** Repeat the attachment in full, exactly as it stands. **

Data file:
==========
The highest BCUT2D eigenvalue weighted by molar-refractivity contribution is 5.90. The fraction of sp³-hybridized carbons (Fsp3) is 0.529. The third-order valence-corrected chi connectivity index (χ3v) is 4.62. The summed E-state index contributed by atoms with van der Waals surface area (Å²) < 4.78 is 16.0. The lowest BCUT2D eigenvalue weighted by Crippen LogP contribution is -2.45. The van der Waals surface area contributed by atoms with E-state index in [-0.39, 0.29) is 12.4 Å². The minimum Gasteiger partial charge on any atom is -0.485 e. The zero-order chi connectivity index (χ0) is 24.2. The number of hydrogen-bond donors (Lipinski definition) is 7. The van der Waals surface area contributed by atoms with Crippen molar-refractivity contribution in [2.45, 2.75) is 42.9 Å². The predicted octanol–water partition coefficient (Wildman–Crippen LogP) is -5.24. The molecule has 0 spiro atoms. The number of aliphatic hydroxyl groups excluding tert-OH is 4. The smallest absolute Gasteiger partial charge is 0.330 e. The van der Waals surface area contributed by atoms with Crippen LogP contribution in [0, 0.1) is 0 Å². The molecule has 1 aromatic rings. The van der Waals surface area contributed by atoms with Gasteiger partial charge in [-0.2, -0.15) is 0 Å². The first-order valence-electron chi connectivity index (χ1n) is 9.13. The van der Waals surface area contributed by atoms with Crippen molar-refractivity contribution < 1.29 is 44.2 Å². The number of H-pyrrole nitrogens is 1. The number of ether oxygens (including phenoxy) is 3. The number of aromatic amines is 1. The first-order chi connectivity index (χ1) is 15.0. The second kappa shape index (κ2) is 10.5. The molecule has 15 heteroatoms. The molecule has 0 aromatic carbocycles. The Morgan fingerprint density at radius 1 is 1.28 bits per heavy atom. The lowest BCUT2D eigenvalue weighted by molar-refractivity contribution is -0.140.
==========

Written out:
The highest BCUT2D eigenvalue weighted by molar-refractivity contribution is 5.90. The fraction of sp³-hybridized carbons (Fsp3) is 0.529. The third-order valence-corrected chi connectivity index (χ3v) is 4.62. The summed E-state index contributed by atoms with van der Waals surface area (Å²) < 4.78 is 16.0. The lowest BCUT2D eigenvalue weighted by Crippen LogP contribution is -2.45. The van der Waals surface area contributed by atoms with E-state index in [-0.39, 0.29) is 12.4 Å². The minimum Gasteiger partial charge on any atom is -0.485 e. The zero-order chi connectivity index (χ0) is 24.2. The number of hydrogen-bond donors (Lipinski definition) is 7. The van der Waals surface area contributed by atoms with Crippen molar-refractivity contribution in [2.45, 2.75) is 42.9 Å². The predicted octanol–water partition coefficient (Wildman–Crippen LogP) is -5.24. The molecule has 0 spiro atoms. The number of aliphatic hydroxyl groups excluding tert-OH is 4. The smallest absolute Gasteiger partial charge is 0.330 e. The van der Waals surface area contributed by atoms with Crippen LogP contribution in [0, 0.1) is 0 Å². The molecule has 1 aromatic rings. The van der Waals surface area contributed by atoms with Gasteiger partial charge in [-0.2, -0.15) is 0 Å². The first-order valence-electron chi connectivity index (χ1n) is 9.13. The van der Waals surface area contributed by atoms with Crippen molar-refractivity contribution < 1.29 is 44.2 Å². The number of H-pyrrole nitrogens is 1. The number of ether oxygens (including phenoxy) is 3. The number of aromatic amines is 1. The first-order chi connectivity index (χ1) is 15.0. The second kappa shape index (κ2) is 10.5. The molecule has 15 heteroatoms. The molecule has 0 aromatic carbocycles. The Morgan fingerprint density at radius 1 is 1.28 bits per heavy atom. The lowest BCUT2D eigenvalue weighted by molar-refractivity contribution is -0.140.